Although this is by no means an “easy read,” it is to William Duggan’s great credit that he organizes and presents his material with uncommon clarity and eloquence. When concluding his book, he observes,  “Progress in human affairs comes through opportunity, when someone sees it, seizes it, and turns it into reality.” Strategic intuition thus consists of three separate but related components: recognition, initiative, and achievement. They await those who are both willing and able to complete a journey to As to “the other side of complexity” to which I referred earlier. Only there will creative sparks guide and inform breakthrough achievements with high-impact.

Those who share my high regard for this brilliant book are urged to check out Dean Spitzer’s Transforming Performance Measurement and Enterprise Architecture as Strategy co-authored by Jeanne W. Ross, Peter Weill, and David Robertson.

 

Tuesday, March 22, 2011 Posted by | Bob's blog entries | , , , , , , , , , , , , , , , , , , , , , , | Leave a comment

Malcolm Gladwell, the human bot

A bot is a Web robot that completes assigned tasks. I was reminded of that fact as I read Malcolm Gladwell’s article in a recent issue of The New Yorker (May 10, 2010), “Does espionage work?” Three of his books (Blink, The Tipping Point, and Outliers) are developed from one of his New Yorker articles and one book, What the Dog Saw, consists of 19 of them.

On behalf of those who read his work, Gladwell gathers information about an especially interesting subject and his research often includes lengthy interviews of those involved. For example, to answer the question, “What does peak performance require?” he examined all relevant research conducted by Anders Ericsson and his associates at Florida State University and interviewed Ericsson. He later shares what he learned about peak performance in Outliers, notably that talent’s importance is generally overrated.

Gladwell’s most recent book, What the Dog Saw, could also have been entitled What Malcolm Learned. In it, he shares what he learned about subjects such as these:

How the products invented and then sold by Ron Popeil have helped millions of people to “conquer the American kitchen”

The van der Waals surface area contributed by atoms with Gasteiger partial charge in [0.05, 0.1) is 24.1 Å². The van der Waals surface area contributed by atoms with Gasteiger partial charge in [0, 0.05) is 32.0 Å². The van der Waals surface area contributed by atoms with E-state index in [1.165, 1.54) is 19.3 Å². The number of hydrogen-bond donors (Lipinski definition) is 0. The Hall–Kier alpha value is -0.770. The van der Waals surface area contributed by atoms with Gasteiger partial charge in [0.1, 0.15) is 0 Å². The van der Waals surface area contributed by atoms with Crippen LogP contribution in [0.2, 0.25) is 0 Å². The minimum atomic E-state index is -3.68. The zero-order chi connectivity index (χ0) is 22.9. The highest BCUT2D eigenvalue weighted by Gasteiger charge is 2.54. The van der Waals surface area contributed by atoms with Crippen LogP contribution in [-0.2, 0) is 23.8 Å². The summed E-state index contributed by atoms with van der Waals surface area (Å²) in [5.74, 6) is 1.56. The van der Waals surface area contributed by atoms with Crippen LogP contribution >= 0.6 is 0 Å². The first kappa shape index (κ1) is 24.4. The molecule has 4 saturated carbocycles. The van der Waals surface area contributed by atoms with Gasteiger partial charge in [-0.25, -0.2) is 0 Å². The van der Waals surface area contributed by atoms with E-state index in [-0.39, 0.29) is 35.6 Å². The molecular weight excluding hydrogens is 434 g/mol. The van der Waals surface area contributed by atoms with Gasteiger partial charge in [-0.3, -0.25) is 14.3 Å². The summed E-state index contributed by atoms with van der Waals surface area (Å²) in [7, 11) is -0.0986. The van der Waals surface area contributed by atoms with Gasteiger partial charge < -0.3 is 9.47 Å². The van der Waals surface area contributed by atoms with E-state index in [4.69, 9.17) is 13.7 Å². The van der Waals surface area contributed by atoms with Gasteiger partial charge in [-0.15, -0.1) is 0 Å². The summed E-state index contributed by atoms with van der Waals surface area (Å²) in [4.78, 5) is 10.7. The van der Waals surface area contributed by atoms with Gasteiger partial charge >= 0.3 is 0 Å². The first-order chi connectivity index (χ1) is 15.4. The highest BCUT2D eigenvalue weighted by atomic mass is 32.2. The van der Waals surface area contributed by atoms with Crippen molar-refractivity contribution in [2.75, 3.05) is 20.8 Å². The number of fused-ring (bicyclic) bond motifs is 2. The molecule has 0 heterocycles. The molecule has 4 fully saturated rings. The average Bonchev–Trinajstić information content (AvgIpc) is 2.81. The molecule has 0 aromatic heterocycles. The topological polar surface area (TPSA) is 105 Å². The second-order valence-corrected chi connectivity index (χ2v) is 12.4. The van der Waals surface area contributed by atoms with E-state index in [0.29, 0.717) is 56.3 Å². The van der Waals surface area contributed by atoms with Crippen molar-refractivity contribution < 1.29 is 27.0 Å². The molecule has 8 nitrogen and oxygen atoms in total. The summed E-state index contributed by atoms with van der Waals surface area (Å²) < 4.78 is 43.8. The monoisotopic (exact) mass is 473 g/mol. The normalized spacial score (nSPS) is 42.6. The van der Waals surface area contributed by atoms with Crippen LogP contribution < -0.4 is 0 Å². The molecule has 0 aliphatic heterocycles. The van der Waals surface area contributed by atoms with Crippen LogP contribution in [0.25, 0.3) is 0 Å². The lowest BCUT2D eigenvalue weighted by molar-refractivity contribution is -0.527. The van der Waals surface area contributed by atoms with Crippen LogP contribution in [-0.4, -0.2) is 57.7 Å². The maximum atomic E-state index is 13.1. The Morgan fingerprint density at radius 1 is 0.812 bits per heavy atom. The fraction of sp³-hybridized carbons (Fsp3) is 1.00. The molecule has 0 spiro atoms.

Why problems like homelessness may be easier to solve than manage

How criminal profiling increases our understanding of “dangerous minds”

How becoming a “people whisperer” helped Cesar Millan to save his marriage as well as become a more successful “dog whisperer”

Unlike other bots, Gladwell has impulses and understands how to act upon them on behalf of those who read his articles and books. It is also worth noting that he can become fascinated by a subject of little (if any) interest to most people, conduct research, and then write a “must read” article about it.

In “The Ketchup Conundrum,” for example, he explains that tomato ketchup “is a nineteenth-century creation – the union of the English tradition of fruit and vegetable sauces and the growing American infatuation with the tomato. But what we know today as ketchup emerged out of a debate that raged in the first years of the last century over benzoate, a preservative widely used in the late-nineteenth century condiments.” When I first read this essay in 2004, I was tempted to stop at this point. A debate about benzoate? A condiment controversy? Who cares? It is to Gladwell’s credit that he generously rewards those such as I — who continue continue to read the article — by providing some truly interesting information about a subject in which I had little (if any) prior interest.

Those who read his articles in The New Yorker already know that each is a gem. When gathered in one volume, they are a treasure.

Tuesday, May 11, 2010 Posted by | Bob's blog entries | , , , , , , , , , , , , , , , , , | 1 Comment

Decision Paralysis vs. Preference for Variety

I have reached the point where I just need to quit reading.  It is all so confusing.  (This is not the first time I have reached this point…)

Malcolm Gladwell in Blink and the Heath brothers in Switch tell us that we are better off with fewer choices.  Give us too many choices, and we arrive at decision paralysis.

Here are the key quotes from these two books:

From Blink:

If you are given too many choices, if you are forced to consider much more than your unconscious is comfortable with, you get paralyzed.  Snap judgments can be made in a snap because they are frugal, and if we want to protect our snap judgments, we have to take steps to protect that frugality.

From Switch:

Decision paralysis.  More options, even good ones, can freeze us and make us retreat to the default plan.  This behavior is clearly not rational, but it is human.

And now this from Dan Ariely, author of Predictably Irrational (via Andrew Sullivan):

Capuchin monkeys like change:
The implications of this simple experiment shed some light on consumer behavior, [Dan Ariely, the James B. Duke Professor of psychology and behavioral economics at Duke University] said. Earlier work on variety-seeking has found that people eat 43 percent more M&M candies when there are 10 colors in the bowl instead of just seven. “People choose variety for variety’s sake,” Ariely said. “They often choose things they don’t even like as well just for the variety. We knew about this, so the interesting thing was to figure out how basic it is.”

and:

Ariely is somewhat puzzled that humans can get stuck in a rut and not seek more variety. “Ask yourself: How many new things have you tried lately? Have you tried every cereal in the cereal aisle?” It may be that you’re enjoying a daily bowl of a cereal that you would rate as an 8, when just a few feet away on the shelf there is a cereal you’d rate as a 9, but you’ve never tried it.